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Not So Sweet News About Soda

Both diet and regular drinks can increase risk factors for heart disease

Vasan Ramachandran, lead investigator and senior author of the BU study on soda's effect on risk factors for heart disease. Photo courtesy of Vasan Ramachandran

It’s no secret that drinking soda, which is loaded with sugar and empty calories, can pack on the pounds, but a new study conducted by BU doctors reveals more dire results — drinking even one can of soda a day, regular or diet, can increase your risk factors for heart disease. The study was conducted by doctors at the Framingham Heart Study, the long-running National Heart, Lung, and Blood Institute epidemiological study begun in 1948 and run by BU since 1971, and the results were published in the July 31 issue of Circulation, the journal of the American Heart Association.

“We were struck by the fact that whether it was diet or regular soda that participants consumed, the association with increased risk was present,” says Ramachandran Vasan, a professor of medicine at BU’s School of Medicine and the study’s lead investigator and senior author.

Vasan says that study participants who drank soda on a daily basis exhibited an increased risk for developing metabolic syndrome. The syndrome, which doubles a person’s risk of heart disease, is a grouping of cardiovascular disease and diabetes risk factors. These factors include excess waist circumference, high blood pressure, elevated triglycerides, low levels of HDL (good cholesterol), and high blood-sugar levels even on an empty stomach. According to the American Heart Association, more than 50 million Americans have metabolic syndrome.

“The findings are striking,” says Vasan. “Just one soft drink a day increases your risk of developing metabolic syndrome by about 45 percent.”

The study looked at 9,000 middle-aged men and women three times over a four-year period. Compared to participants who drank less than one soda daily, those who drank more had a 31 percent greater risk of developing new-onset obesity, a 30 percent increased risk of developing increased waist circumference, a 25 percent greater risk of developing high blood triglycerides or high fasting blood glucose, measured after an eight-hour fast, and a 32 percent higher risk of having low HDL levels.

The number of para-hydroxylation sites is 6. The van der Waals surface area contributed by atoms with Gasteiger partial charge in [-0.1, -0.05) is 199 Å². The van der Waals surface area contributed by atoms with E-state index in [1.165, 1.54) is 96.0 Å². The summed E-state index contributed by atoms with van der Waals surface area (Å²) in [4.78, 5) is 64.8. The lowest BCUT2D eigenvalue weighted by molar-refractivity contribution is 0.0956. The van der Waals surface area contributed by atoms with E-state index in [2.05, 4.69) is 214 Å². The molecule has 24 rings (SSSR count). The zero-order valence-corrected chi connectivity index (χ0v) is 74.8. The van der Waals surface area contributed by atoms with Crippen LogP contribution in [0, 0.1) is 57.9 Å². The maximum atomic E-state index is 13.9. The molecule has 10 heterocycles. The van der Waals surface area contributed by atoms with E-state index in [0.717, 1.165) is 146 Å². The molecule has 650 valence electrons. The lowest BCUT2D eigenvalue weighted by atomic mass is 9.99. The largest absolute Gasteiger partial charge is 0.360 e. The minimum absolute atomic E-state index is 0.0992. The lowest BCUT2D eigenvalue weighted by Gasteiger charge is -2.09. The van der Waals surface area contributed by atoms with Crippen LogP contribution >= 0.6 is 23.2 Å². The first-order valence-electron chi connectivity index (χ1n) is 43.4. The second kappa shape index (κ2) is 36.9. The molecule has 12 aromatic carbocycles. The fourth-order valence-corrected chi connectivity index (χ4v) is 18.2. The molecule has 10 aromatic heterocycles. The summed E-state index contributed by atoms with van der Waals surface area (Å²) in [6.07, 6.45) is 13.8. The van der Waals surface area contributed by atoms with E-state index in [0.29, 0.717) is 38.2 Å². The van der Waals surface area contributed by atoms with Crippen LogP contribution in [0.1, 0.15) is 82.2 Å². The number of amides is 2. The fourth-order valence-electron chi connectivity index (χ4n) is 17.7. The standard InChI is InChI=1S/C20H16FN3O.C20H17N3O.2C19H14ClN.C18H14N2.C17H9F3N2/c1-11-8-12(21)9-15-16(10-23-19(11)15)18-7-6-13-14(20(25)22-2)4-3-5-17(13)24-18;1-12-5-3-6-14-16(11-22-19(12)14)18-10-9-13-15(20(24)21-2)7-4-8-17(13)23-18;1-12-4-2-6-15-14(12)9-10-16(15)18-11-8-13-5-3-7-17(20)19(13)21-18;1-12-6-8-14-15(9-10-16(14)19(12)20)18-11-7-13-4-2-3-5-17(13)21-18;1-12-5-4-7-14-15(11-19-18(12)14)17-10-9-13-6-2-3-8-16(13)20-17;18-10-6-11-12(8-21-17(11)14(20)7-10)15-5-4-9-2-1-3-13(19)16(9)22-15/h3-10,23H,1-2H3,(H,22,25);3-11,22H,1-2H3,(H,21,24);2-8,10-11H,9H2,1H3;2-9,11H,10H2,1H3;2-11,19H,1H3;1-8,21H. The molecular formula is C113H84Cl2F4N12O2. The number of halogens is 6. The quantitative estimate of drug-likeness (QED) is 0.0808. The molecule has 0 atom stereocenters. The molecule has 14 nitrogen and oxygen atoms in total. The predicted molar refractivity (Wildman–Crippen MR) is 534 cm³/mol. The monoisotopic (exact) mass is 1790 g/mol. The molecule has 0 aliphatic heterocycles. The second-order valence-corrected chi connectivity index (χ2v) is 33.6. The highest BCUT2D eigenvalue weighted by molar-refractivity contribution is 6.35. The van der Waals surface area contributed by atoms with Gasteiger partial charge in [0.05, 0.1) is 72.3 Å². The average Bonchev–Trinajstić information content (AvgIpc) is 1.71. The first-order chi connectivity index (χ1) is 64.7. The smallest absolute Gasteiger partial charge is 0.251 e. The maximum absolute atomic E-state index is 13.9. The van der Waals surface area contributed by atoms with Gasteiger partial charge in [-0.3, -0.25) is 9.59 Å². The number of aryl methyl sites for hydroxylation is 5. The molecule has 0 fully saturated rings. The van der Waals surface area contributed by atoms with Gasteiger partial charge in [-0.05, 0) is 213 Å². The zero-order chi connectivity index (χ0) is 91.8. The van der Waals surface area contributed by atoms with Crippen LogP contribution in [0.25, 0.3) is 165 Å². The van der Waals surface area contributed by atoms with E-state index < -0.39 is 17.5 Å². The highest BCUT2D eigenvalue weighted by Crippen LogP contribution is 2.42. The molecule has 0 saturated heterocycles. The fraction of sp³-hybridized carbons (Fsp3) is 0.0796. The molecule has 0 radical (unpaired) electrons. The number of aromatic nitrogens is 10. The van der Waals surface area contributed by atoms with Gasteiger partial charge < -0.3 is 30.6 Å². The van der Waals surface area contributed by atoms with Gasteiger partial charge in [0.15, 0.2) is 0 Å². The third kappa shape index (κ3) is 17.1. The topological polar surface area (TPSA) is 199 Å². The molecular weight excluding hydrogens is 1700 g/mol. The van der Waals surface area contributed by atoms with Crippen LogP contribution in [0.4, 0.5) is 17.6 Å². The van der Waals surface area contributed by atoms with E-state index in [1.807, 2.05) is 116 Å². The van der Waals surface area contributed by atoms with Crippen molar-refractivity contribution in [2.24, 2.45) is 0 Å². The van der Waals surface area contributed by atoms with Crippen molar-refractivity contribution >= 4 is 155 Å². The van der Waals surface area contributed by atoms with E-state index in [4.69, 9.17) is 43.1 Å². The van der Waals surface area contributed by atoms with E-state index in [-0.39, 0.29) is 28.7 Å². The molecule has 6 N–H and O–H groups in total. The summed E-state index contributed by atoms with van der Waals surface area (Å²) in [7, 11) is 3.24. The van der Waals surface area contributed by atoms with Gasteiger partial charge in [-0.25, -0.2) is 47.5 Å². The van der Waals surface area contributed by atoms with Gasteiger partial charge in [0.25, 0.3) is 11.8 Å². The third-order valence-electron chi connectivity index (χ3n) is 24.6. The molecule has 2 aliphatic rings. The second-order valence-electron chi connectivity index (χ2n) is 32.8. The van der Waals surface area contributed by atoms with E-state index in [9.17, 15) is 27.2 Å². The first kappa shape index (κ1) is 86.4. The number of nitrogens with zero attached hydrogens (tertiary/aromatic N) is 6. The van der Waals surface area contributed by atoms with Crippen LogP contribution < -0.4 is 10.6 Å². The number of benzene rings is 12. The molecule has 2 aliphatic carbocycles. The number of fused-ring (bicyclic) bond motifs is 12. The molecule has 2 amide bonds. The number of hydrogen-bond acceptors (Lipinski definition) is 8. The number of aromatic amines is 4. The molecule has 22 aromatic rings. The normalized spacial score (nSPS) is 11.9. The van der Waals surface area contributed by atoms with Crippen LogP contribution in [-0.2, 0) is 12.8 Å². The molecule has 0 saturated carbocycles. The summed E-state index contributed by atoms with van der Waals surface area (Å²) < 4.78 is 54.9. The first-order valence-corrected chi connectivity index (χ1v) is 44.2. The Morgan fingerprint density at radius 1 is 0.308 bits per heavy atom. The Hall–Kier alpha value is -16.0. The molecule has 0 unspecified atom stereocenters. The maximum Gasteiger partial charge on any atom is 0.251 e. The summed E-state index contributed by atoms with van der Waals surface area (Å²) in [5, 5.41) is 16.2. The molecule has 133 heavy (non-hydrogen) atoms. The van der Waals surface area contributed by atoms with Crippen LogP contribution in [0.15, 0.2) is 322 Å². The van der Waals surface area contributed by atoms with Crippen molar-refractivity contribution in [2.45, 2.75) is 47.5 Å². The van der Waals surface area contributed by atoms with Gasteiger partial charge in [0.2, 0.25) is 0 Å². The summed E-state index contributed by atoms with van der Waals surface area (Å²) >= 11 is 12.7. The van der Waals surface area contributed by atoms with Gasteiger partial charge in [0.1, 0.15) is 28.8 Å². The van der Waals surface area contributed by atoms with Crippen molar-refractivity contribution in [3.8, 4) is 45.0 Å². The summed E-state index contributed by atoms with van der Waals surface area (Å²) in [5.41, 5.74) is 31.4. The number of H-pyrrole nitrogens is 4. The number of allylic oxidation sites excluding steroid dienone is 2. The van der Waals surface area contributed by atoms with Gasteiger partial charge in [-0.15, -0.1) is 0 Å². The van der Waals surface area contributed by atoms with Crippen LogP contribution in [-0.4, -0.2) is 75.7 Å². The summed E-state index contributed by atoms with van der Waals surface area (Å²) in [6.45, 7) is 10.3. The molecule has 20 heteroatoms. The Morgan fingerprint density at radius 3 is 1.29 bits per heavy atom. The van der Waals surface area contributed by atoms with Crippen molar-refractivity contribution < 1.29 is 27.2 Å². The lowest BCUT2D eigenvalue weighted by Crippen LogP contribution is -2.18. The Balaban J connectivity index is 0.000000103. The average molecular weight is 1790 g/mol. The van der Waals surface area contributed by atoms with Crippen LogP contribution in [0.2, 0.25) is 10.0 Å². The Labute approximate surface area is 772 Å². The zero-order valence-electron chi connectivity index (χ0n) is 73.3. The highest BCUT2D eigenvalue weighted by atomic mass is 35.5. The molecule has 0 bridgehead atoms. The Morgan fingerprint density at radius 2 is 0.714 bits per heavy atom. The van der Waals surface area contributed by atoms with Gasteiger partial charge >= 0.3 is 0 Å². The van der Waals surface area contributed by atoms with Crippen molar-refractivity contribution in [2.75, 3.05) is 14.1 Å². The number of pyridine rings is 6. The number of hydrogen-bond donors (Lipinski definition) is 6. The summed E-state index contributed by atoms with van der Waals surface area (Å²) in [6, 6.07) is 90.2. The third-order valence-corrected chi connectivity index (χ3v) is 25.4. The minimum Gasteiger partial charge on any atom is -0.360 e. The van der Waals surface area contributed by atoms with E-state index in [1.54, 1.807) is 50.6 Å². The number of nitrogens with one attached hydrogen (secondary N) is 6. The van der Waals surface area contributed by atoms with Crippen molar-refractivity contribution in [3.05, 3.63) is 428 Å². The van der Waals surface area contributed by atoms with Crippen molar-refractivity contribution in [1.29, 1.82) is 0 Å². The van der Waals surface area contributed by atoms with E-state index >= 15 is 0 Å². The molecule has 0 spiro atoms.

Prior studies have linked soda consumption to risk factors for heart disease, but this is the first linking the risk factors to artificially sweetened diet sodas. “We are a little bit cautious to emphasize this, but there is an association,” says Vasan. “We don’t know whether diet soda is causing it. More research needs to be done.”

This study also departs from previous research connecting soda to weight gain in children and adolescents. “In our study the mean age was 53 years old,” says Vasan.

Susan K. Neely, president and chief executive officer of the American Beverage Association, says that the study simply underscores the need for moderation, and the researchers agree that diet and exercise habits could be related to consumption of these products. “People who drink soda also tend to eat more calories, trans fats, and saturated fat and less fiber, and exercise less,” says Vasan. “So it could be that a lifestyle pattern is increasing risk.”

Other possible explanations for the association include the fact that soda is a liquid and liquids don’t fill you up like solids. “Liquids satiate you less than food like salad, so if you drink a large amount of liquids at a meal, you are more likely to eat more at the next meal,” says Vasan. The sweet taste also conditions drinkers to prefer sweeter things, such as cookies, cakes, and candy, which cause weight gain. Even cola’s color could have an effect, because caramel, which gives cola its color, has been associated with inflammation of the tissues and insulin resistance. The high-fructose corn syrup used in soda does not appear to be a factor, because the connection to metabolic syndrome occurs also in drinkers of diet soda, which does not contain the syrup.

“These are theories, which are being debated,” says Vasan. “The bottom line is that it’s an interesting association between soda and increased risk for metabolic syndrome, and we hope doctors will do additional research into the subject.”

Meghan Noé can be reached at mdorney@bu.edu.